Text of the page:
Conference: Nonviolence: A Weapon of the Strong
TWO OF THE TALKS WILL BE FREE AND OPEN TO THE PUBLIC
May 8 – Thursday evening, 7:30 to 8:30 PM
with renowned nonviolent leader and activist, Rajagopal P.V.: Nonviolence, a Tool for Social Change.
May 10 – Saturday evening, 7:00 to 8:30 PM
with Clayton Thomas Muller of Idle No More, and Michel Thusky, an Algonquin Elder from Barriere Lake, both Indigenous leaders and activists.
Both public talks will be in the Amphitheatre (room 1124),
Saint Paul University, 223 Main St, Ottawa.
The rest of the conference information can be found at: http://ustpaul.ca/en/conference-nonviolence-a-weapon-of-the-strong-mahatma-gandhi-advancing-nonviolence-spirituality-and-social-transformation_1601_17.htm
About the speakers:
Rajagopal P.V. of Ekta Parishad is the foremost leader, teacher, and practitioner of nonviolence in India. From South India, Rajagopal began his work on nonviolence when he spent six years working in the Chambal region. He spent 15 years working with Indian rural youth through nonviolent and community building training programs. In 1993, Rajagopal became the Secretary of the Gandhi Peace Foundation. In 2007, he organized and led a large nonviolentmarch, Janadesh, where 25,000 people walked from Gwalior to Delhi. In 2012, after preparing for four years, Rajagopal organized a similar, although larger, nonviolent march where 100,000 people walked, again from Gwalior to Delhi, for land reform, and were successful in negotiating their requirements for sustainable land regulations. Rajagopal, along with the work of Ekta Parishad, is a world leader on nonviolent struggles, training and actions.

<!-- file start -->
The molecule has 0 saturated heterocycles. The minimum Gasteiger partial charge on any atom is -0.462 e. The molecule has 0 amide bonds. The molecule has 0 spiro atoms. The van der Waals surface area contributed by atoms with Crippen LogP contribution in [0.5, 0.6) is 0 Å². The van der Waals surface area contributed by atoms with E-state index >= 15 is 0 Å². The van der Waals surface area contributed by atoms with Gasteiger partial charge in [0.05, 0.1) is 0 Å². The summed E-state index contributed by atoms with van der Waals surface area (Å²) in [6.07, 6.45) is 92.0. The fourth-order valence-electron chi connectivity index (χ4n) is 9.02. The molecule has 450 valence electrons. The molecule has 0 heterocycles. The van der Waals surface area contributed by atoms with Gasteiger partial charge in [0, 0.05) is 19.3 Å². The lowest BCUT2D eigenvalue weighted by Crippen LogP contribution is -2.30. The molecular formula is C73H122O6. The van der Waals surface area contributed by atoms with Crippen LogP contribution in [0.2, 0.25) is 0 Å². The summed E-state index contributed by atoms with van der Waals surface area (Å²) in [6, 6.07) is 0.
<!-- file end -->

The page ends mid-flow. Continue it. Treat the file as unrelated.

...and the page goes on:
Clayton Thomas-Muller, of the Mathais Colomb Cree Nation (Pukatawagan) in Northern Manitoba, Canada, is an activist for indigenous self-determination and environmental justice. Based out of Ottawa, Clayton is the co-director of the Indigenous TarSands (ITS) Campaign of the Polaris Institute as well as a volunteer organizer with the Defenders of the Land-Idle No More national campaign known as Sovereignty Summer. Clayton is involved in many initiatives to support the building of an inclusive movement globally for energy and climate justice. He serves on the board of the Global Justice Ecology Project, Canadian based Raven Trust and Navajo Nation based, Black Mesa Water Coalition. Clayton has traveled extensively domestically and internationally leading Indigenous delegations to lobby United Nations bodies including the UN framework Convention on Climate Change, UN Earth Summits and the UN Permanent Forum on Indigenous Issues.
Michel Thusky is an Elder and spokesperson from the Algonquin community of Barriere Lake. He is involved with the Barriere Lake Solidarity activities, and is often a spokesperson for his community. Several documentaries, including the recent film Honour Your Word, have been made about the issues in Barriere Lake, and the lack of attention paid to the injustices suffered by the Algonquin community who live there. Mr. Thusky often addresses the various struggles, blockages and community identity in the context of his people’s struggle to defend their land, their way of life, and their traditional governance system against attacks by the colonial governments of Quebec and Canada.